Grant Snider

Local author Grant Snider had his most recent comic collection, “I Will Judge You By Your Bookshelf,” nominated for a 2020 Goodreads Choice Award.

From a young age, local author Grant Snider found a passion in illustration. While a competitive fire with his twin brother, Gavin, helped spark that, the Derby native has been drawing ever since. Starting on old sheets of computer paper to having comics posted in publications such as “The Kansas City Star” and “The New Yorker,” Snider has continued to let his creative side run wild.

“These [sheets of computer paper] were like our big canvasses where we could just kind of put all these different characters, worlds and scenes on,” Snider said. “I think cartooning’s let me keep that sense of imagination.”

Now, Snider’s work is gaining national critical acclaim – as his most recent collection of comics, “I Will Judge You By Your Bookshelf,” has been nominated for a 2020 Goodreads Choice Award for best graphic novel/comic.

Snider, who works as a dentist at Derby Orthodontics when he is not writing comics, noted he will not be quitting his day job anytime soon. In fact, he admitted having that job is what gives him the freedom to pursue his illustrating and writing career – now having published five works (two collections of comics and three children’s books) since 2017.

Once he went off to college at the University of Kansas, Snider began drawing comics for the student newspaper, “The University Daily Kansan.” He was drawing comic strips five days a week during his junior year. When he went off to dental school, that passion followed and he kept drawing, submitting to local publications like “The Kansas City Star.”

Eventually, those works evolved into Snider’s brand of Incidental Comics and website – where he posts to weekly. Those comics were then collected for his first book, “The Shape of Ideas,” published in 2017 – something Snider said he was always working toward from a young age.

“I remember sending my aunts and uncles stories I’d done or sending my parents these really long, detailed stories I’d done about turkeys getting in a fight with Santa Claus over Thanksgiving/Christmas, silly stuff like that,” Snider said. “I always just wanted to tell stories and to put my words and drawings on paper.”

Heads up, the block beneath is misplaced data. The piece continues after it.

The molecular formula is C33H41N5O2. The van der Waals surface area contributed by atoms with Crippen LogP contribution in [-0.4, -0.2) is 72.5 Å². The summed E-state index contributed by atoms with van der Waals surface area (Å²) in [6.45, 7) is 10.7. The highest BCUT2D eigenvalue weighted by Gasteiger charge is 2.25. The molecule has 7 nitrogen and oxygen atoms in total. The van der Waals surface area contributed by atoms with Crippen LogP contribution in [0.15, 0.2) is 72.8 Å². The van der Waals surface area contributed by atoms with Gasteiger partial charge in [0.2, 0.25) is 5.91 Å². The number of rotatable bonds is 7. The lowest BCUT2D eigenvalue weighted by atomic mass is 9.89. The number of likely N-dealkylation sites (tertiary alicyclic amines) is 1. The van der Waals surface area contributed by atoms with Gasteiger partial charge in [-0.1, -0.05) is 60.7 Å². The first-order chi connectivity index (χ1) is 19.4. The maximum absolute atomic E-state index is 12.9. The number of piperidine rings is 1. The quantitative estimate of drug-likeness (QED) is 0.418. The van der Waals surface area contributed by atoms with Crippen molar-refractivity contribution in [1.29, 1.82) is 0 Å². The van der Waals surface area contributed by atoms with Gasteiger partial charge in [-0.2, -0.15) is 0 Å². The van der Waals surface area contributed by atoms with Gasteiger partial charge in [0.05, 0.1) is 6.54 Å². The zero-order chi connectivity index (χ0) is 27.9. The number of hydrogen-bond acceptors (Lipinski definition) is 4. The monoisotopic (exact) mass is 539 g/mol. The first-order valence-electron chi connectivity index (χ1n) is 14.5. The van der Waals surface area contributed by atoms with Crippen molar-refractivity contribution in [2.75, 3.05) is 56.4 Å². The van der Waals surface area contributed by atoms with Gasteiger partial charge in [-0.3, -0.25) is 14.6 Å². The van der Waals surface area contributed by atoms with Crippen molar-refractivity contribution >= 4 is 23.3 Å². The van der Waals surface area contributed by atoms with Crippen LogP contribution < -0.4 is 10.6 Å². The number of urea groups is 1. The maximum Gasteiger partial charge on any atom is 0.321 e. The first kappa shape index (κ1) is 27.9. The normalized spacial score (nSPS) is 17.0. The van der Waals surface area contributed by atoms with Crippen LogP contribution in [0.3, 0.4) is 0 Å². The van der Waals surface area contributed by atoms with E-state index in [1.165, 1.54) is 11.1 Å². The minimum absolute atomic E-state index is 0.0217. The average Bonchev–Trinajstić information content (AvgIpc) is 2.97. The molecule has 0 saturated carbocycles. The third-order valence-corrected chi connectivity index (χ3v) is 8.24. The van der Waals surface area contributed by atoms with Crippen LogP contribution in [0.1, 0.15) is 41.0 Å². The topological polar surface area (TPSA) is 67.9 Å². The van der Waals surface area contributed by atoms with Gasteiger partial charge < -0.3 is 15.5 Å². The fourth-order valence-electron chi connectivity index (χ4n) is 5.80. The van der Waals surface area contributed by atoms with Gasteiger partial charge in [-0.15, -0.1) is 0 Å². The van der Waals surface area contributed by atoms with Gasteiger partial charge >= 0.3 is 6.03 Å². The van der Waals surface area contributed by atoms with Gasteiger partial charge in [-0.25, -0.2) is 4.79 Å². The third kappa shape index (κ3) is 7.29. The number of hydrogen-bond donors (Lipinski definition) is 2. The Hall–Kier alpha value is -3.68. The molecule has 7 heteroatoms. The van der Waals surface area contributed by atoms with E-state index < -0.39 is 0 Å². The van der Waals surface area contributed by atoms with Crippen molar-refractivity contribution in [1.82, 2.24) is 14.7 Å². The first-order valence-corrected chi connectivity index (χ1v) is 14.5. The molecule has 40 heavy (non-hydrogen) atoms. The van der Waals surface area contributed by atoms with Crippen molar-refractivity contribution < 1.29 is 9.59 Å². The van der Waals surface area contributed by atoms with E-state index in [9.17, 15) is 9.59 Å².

Having done this for so long now, Snider has a routine. Each comic strip he publishes takes roughly a week to create – starting with the brainstorming of ideas, moving on to penciling, editing, inking, coloring and posting. Another constant is the feedback from his twin brother, as well as his wife, Kayla, to help determine the accessibility of those ideas.

Seeking out that feedback and digging for those ideas is something from which Snider said he takes a lot of enjoyment in illustrating and creating his comics.

“For me, the search for the ideas and the shaping of that idea itself is the pure joy of the artistic process,” Snider said.

With the comic collections, Snider noted the process has been quick in turning those into books, while the children’s works take a little more time (usually six months to a year).

A love for reading helps fuel Snider’s work, which he said revolves around creativity and introspection. He admitted he draws for himself, but hopes readers will respond to his comics and the ideas they illustrate.

Over the years, Snider’s style has evolved, with “The Kansas City Star” giving him a big push. Back in 2011, he moved from black and white to publishing comics in color for the Star’s Sunday Comics special section. There were some hiccups, but he admitted that has helped define his current work – a blend between traditional ink and paper cartoons and the more modern style, created on tablets or laptops.

In “I Will Judge You By Your Bookshelf,” Snider said one his earliest comics is collected in the publication – though he noted his eyes are always on the future and his next work.

While Snyder’s work has been recognized in the past, having two Kansas Notable books and winning the Charles M. Schulz College Cartoonist award while in dental school, the nomination from the online resource Goodreads is something he hopes can be another push for more exposure – allowing him to keep pursuing his passion.

“It’s really neat … and I just kind of hope it gets more people interested in the book who wouldn’t notice it a lot,” Snider said. “I just hope that people keep responding to the work enough for me to keep making more books because it’s what I love doing. It’s a big joy to have it as a career.”

Voting will determine the Goodread Choice Awards winners, with the first round live through Nov. 8. Voting can be done at